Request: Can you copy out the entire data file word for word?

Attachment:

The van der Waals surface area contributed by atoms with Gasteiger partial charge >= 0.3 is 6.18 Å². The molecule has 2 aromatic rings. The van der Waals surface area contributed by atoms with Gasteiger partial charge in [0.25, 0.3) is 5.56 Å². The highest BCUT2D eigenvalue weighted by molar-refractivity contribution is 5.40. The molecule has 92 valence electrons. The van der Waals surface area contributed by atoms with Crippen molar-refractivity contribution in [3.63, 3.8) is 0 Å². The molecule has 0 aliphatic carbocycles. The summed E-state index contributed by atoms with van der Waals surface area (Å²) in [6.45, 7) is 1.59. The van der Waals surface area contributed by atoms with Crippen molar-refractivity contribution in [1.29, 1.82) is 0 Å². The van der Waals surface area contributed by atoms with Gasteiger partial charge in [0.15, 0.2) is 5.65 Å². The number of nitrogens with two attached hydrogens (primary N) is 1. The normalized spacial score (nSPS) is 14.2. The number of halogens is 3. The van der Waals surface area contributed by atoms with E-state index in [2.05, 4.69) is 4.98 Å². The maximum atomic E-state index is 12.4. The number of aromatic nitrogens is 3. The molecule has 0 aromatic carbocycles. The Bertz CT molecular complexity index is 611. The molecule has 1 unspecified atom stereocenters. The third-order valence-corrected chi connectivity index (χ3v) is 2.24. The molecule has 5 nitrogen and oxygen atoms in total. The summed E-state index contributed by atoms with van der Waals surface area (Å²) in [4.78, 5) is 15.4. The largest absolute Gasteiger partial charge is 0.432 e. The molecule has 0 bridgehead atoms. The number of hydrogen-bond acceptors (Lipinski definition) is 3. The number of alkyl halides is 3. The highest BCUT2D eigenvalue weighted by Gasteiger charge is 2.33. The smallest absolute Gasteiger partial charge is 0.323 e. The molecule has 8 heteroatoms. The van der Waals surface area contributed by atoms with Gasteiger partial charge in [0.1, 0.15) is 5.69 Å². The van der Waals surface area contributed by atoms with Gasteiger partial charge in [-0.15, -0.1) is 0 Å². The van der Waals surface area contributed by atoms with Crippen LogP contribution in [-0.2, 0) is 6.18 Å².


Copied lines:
The van der Waals surface area contributed by atoms with Gasteiger partial charge >= 0.3 is 6.18 Å². The molecule has 2 aromatic rings. The van der Waals surface area contributed by atoms with Gasteiger partial charge in [0.25, 0.3) is 5.56 Å². The highest BCUT2D eigenvalue weighted by molar-refractivity contribution is 5.40. The molecule has 92 valence electrons. The van der Waals surface area contributed by atoms with Crippen molar-refractivity contribution in [3.63, 3.8) is 0 Å². The molecule has 0 aliphatic carbocycles. The summed E-state index contributed by atoms with van der Waals surface area (Å²) in [6.45, 7) is 1.59. The van der Waals surface area contributed by atoms with Crippen molar-refractivity contribution in [1.29, 1.82) is 0 Å². The van der Waals surface area contributed by atoms with Gasteiger partial charge in [0.15, 0.2) is 5.65 Å². The number of nitrogens with two attached hydrogens (primary N) is 1. The normalized spacial score (nSPS) is 14.2. The number of halogens is 3. The van der Waals surface area contributed by atoms with E-state index in [2.05, 4.69) is 4.98 Å². The maximum atomic E-state index is 12.4. The number of aromatic nitrogens is 3. The molecule has 0 aromatic carbocycles. The Bertz CT molecular complexity index is 611. The molecule has 1 unspecified atom stereocenters. The third-order valence-corrected chi connectivity index (χ3v) is 2.24. The molecule has 5 nitrogen and oxygen atoms in total. The summed E-state index contributed by atoms with van der Waals surface area (Å²) in [4.78, 5) is 15.4. The largest absolute Gasteiger partial charge is 0.432 e. The molecule has 0 bridgehead atoms. The number of hydrogen-bond acceptors (Lipinski definition) is 3. The number of alkyl halides is 3. The highest BCUT2D eigenvalue weighted by Gasteiger charge is 2.33. The smallest absolute Gasteiger partial charge is 0.323 e. The molecule has 8 heteroatoms. The van der Waals surface area contributed by atoms with Gasteiger partial charge in [0.1, 0.15) is 5.69 Å². The van der Waals surface area contributed by atoms with Gasteiger partial charge in [-0.15, -0.1) is 0 Å². The van der Waals surface area contributed by atoms with Crippen LogP contribution in [-0.2, 0) is 6.18 Å².